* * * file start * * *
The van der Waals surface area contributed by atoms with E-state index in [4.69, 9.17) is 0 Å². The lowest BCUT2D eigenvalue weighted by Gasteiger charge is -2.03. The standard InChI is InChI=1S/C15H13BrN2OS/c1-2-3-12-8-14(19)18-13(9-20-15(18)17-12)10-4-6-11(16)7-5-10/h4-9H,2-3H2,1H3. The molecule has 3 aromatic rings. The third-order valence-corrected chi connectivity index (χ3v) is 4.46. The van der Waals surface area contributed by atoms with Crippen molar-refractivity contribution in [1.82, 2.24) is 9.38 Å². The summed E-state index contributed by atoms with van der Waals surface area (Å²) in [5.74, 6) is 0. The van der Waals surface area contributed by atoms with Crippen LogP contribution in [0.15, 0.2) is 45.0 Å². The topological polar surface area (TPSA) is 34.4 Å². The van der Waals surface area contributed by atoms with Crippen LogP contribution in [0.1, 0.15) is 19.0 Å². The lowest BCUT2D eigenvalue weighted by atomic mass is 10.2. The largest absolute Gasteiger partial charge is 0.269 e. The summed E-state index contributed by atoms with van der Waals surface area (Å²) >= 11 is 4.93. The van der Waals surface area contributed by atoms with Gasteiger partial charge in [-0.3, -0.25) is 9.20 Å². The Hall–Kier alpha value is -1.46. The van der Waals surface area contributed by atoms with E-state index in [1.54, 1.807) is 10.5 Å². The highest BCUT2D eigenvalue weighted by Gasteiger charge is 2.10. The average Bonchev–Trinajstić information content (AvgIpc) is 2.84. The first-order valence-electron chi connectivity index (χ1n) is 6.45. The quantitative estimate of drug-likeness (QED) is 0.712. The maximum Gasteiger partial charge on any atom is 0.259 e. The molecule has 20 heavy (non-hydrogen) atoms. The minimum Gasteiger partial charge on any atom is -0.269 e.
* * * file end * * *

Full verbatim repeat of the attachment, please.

The van der Waals surface area contributed by atoms with E-state index in [4.69, 9.17) is 0 Å². The lowest BCUT2D eigenvalue weighted by Gasteiger charge is -2.03. The standard InChI is InChI=1S/C15H13BrN2OS/c1-2-3-12-8-14(19)18-13(9-20-15(18)17-12)10-4-6-11(16)7-5-10/h4-9H,2-3H2,1H3. The molecule has 3 aromatic rings. The third-order valence-corrected chi connectivity index (χ3v) is 4.46. The van der Waals surface area contributed by atoms with Crippen molar-refractivity contribution in [1.82, 2.24) is 9.38 Å². The summed E-state index contributed by atoms with van der Waals surface area (Å²) in [5.74, 6) is 0. The van der Waals surface area contributed by atoms with Crippen LogP contribution in [0.15, 0.2) is 45.0 Å². The topological polar surface area (TPSA) is 34.4 Å². The van der Waals surface area contributed by atoms with Crippen LogP contribution in [0.1, 0.15) is 19.0 Å². The lowest BCUT2D eigenvalue weighted by atomic mass is 10.2. The largest absolute Gasteiger partial charge is 0.269 e. The summed E-state index contributed by atoms with van der Waals surface area (Å²) >= 11 is 4.93. The van der Waals surface area contributed by atoms with Gasteiger partial charge in [-0.3, -0.25) is 9.20 Å². The Hall–Kier alpha value is -1.46. The van der Waals surface area contributed by atoms with E-state index in [1.54, 1.807) is 10.5 Å². The highest BCUT2D eigenvalue weighted by Gasteiger charge is 2.10. The average Bonchev–Trinajstić information content (AvgIpc) is 2.84. The first-order valence-electron chi connectivity index (χ1n) is 6.45. The quantitative estimate of drug-likeness (QED) is 0.712. The maximum Gasteiger partial charge on any atom is 0.259 e. The molecule has 20 heavy (non-hydrogen) atoms. The minimum Gasteiger partial charge on any atom is -0.269 e.